This week saw BMW announce – via a virtual reality press conference – several features of its all-new Operating System 7, which will arrive in the new 2021 5-Series this month, before rolling out more widely via an over-the-air update.

Some of the features of OS7 feel like real game-changers, like how an iPhone can be used instead of the key fob, and BMWs can warn each other about hazards ahead and slippery road conditions.

But what has garnered the most attention in the 24 hours since journalists removed their VR headsets, is a complex new subscription model.

BMW has dabbled with charging subscriptions for features before. But in the case of asking drivers to stump up $80 a year for Apple CarPlay (which is installed for free on their phone, don’t forget), the business model quickly performed a U-turn after customers complained.

Now though, the subscription model is back. BMW is still being fairly vague for now, and there has been no word at all on prices. But what it has said, is that features like advanced driver assistance systems, augmented sports exhaust sounds, adaptive M suspension and, yes, heated seats, could be offered on a subscription basis, with periods mentioned ranging from one month to three years.

On the production line this makes some sense. It is likely more cost-efficient for BMW to send the same highly-specified cars down the production line, complete with the hardware of those aforementioned features fitted and ready to go, instead of making each car to the buyer’s exact requirements. Buyers can then use the feature if they ticked the box on ordering, or forget it existed if they didn’t.

No word yet on whether a 90s-style blank dashboard button will remind them of their penny-pinching.

When winter comes they might decide to pay for heated seats for three months, which would be activated via a software update. A couple of years down the line, the next owner of that car might decide they want to activate its Adaptive M Suspension and IconicSounds Sport system, by paying and downloading the software update.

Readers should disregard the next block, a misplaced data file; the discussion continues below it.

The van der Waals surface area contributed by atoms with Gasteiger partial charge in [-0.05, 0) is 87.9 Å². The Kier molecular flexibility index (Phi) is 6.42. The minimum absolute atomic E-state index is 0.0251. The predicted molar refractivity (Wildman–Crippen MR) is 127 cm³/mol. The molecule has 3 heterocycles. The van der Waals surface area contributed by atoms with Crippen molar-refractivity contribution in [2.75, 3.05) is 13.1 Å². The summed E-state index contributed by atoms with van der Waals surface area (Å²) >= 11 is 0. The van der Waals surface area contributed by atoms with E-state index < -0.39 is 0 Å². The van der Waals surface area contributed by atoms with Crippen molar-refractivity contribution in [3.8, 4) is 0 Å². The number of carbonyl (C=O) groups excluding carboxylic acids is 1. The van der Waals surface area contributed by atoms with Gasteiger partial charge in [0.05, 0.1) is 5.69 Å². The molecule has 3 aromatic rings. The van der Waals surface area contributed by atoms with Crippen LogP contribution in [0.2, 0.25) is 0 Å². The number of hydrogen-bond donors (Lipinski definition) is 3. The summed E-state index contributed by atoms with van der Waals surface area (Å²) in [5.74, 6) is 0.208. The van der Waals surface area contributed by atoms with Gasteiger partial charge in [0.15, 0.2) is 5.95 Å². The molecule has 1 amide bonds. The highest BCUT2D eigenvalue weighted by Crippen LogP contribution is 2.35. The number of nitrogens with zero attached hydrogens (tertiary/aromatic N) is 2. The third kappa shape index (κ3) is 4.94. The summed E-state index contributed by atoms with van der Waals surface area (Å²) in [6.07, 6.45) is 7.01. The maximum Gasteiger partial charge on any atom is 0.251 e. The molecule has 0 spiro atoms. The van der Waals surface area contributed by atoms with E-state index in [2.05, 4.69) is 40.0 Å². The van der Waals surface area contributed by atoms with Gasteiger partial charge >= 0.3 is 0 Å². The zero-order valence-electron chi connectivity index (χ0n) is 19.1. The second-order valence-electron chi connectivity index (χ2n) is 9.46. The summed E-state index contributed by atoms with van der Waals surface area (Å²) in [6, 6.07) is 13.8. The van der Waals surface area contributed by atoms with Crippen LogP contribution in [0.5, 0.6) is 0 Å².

That all seems fairly convenient if pitched the right way, but it also looks like BMW charging a recurring subscription for items already fitted to the car. Because that’s what it is.

BMW will of course have factored the cost of fitting heated seats and other hardware into the overall cost of the car, even if they are never activated, so the buyer is in a way paying for their fitment anyway. They just can’t use them until they cough up some more cash on a regular basis.

The German automaker hasn’t yet explained exactly how the system will work, but imagine hitting the heated seat button on a cold morning, only to be told your subscription has expired. Perhaps you could opt for a free one-month trial and hope spring arrives by then.

Some features – again, we don’t know exactly which – will incur a one-time cost instead of a regular subscription.

BMW isn’t the first car company to do this. Tesla lets buyers upgrade their Autopilot system by paying after taking delivery of the car. It also previously unlocked extra battery capacity the same way, since at the time the cars already carried the same physical battery pack, but were sold at a range of prices depending on how much of the pack was available to use. But where that felt like a sensible and cost-effective production method from a trend-bucking startup, BMW’s move feels somewhat less hospitable

In a way though, this all seems inevitable, given how accustomed we are to paying subscriptions for the music, movies, TV shows, books and games we used to buy outright. But it is still quite a leap to go from media that had become digital anyway, to the tangible features of a car – and a luxury car with a premium price tag at that.

 

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